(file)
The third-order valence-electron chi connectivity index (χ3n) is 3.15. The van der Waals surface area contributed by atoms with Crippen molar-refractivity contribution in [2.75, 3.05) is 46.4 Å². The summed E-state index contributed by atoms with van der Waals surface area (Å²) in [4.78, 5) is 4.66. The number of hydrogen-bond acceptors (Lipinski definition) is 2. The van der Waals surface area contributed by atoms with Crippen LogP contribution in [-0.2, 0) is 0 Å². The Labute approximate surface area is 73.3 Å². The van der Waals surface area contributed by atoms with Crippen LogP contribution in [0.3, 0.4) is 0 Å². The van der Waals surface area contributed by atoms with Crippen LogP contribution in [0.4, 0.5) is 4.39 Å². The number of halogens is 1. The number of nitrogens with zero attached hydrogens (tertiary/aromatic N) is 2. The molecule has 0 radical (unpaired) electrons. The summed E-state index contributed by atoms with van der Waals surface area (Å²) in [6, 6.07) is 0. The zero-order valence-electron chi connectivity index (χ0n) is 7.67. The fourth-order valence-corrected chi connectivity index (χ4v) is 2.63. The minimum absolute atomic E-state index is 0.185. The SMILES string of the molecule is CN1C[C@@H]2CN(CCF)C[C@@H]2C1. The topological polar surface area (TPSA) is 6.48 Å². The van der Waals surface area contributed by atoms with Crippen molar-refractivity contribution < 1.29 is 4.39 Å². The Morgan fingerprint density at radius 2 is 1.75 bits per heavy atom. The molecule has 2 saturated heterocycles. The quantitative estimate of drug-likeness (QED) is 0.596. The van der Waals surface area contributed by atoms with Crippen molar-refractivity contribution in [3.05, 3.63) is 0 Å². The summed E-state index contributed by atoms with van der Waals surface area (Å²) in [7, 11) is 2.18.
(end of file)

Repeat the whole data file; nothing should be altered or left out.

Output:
The third-order valence-electron chi connectivity index (χ3n) is 3.15. The van der Waals surface area contributed by atoms with Crippen molar-refractivity contribution in [2.75, 3.05) is 46.4 Å². The summed E-state index contributed by atoms with van der Waals surface area (Å²) in [4.78, 5) is 4.66. The number of hydrogen-bond acceptors (Lipinski definition) is 2. The van der Waals surface area contributed by atoms with Crippen LogP contribution in [-0.2, 0) is 0 Å². The Labute approximate surface area is 73.3 Å². The van der Waals surface area contributed by atoms with Crippen LogP contribution in [0.3, 0.4) is 0 Å². The van der Waals surface area contributed by atoms with Crippen LogP contribution in [0.4, 0.5) is 4.39 Å². The number of halogens is 1. The number of nitrogens with zero attached hydrogens (tertiary/aromatic N) is 2. The molecule has 0 radical (unpaired) electrons. The summed E-state index contributed by atoms with van der Waals surface area (Å²) in [6, 6.07) is 0. The zero-order valence-electron chi connectivity index (χ0n) is 7.67. The fourth-order valence-corrected chi connectivity index (χ4v) is 2.63. The minimum absolute atomic E-state index is 0.185. The SMILES string of the molecule is CN1C[C@@H]2CN(CCF)C[C@@H]2C1. The topological polar surface area (TPSA) is 6.48 Å². The van der Waals surface area contributed by atoms with Crippen molar-refractivity contribution < 1.29 is 4.39 Å². The Morgan fingerprint density at radius 2 is 1.75 bits per heavy atom. The molecule has 2 saturated heterocycles. The quantitative estimate of drug-likeness (QED) is 0.596. The van der Waals surface area contributed by atoms with Crippen molar-refractivity contribution in [3.05, 3.63) is 0 Å². The summed E-state index contributed by atoms with van der Waals surface area (Å²) in [7, 11) is 2.18.